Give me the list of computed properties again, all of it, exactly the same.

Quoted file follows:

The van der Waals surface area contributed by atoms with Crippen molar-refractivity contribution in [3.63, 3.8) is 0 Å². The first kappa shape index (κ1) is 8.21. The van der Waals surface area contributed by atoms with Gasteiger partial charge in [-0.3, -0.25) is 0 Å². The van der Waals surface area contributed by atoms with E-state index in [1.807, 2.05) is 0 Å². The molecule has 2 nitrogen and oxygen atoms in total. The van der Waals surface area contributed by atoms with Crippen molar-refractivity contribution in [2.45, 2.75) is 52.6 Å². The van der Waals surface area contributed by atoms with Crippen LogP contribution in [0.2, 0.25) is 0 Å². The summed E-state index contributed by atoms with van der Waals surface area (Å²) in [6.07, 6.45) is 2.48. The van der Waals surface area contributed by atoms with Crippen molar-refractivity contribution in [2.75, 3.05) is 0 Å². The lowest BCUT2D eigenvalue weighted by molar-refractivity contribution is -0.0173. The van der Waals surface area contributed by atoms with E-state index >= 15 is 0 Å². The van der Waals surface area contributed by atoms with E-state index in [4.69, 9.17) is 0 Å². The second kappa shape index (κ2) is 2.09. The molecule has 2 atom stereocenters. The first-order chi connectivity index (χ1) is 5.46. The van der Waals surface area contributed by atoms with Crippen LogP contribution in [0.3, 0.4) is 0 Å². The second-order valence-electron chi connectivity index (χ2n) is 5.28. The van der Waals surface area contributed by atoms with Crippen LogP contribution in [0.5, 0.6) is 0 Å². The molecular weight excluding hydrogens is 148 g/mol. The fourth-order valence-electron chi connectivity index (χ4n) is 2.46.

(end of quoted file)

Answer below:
The van der Waals surface area contributed by atoms with Crippen molar-refractivity contribution in [3.63, 3.8) is 0 Å². The first kappa shape index (κ1) is 8.21. The van der Waals surface area contributed by atoms with Gasteiger partial charge in [-0.3, -0.25) is 0 Å². The van der Waals surface area contributed by atoms with E-state index in [1.807, 2.05) is 0 Å². The molecule has 2 nitrogen and oxygen atoms in total. The van der Waals surface area contributed by atoms with Crippen molar-refractivity contribution in [2.45, 2.75) is 52.6 Å². The van der Waals surface area contributed by atoms with Crippen LogP contribution in [0.2, 0.25) is 0 Å². The summed E-state index contributed by atoms with van der Waals surface area (Å²) in [6.07, 6.45) is 2.48. The van der Waals surface area contributed by atoms with Crippen molar-refractivity contribution in [2.75, 3.05) is 0 Å². The lowest BCUT2D eigenvalue weighted by molar-refractivity contribution is -0.0173. The van der Waals surface area contributed by atoms with E-state index >= 15 is 0 Å². The van der Waals surface area contributed by atoms with E-state index in [4.69, 9.17) is 0 Å². The second kappa shape index (κ2) is 2.09. The molecule has 2 atom stereocenters. The first-order chi connectivity index (χ1) is 5.46. The van der Waals surface area contributed by atoms with Crippen LogP contribution in [0.3, 0.4) is 0 Å². The second-order valence-electron chi connectivity index (χ2n) is 5.28. The van der Waals surface area contributed by atoms with Crippen LogP contribution in [0.5, 0.6) is 0 Å². The molecular weight excluding hydrogens is 148 g/mol. The fourth-order valence-electron chi connectivity index (χ4n) is 2.46.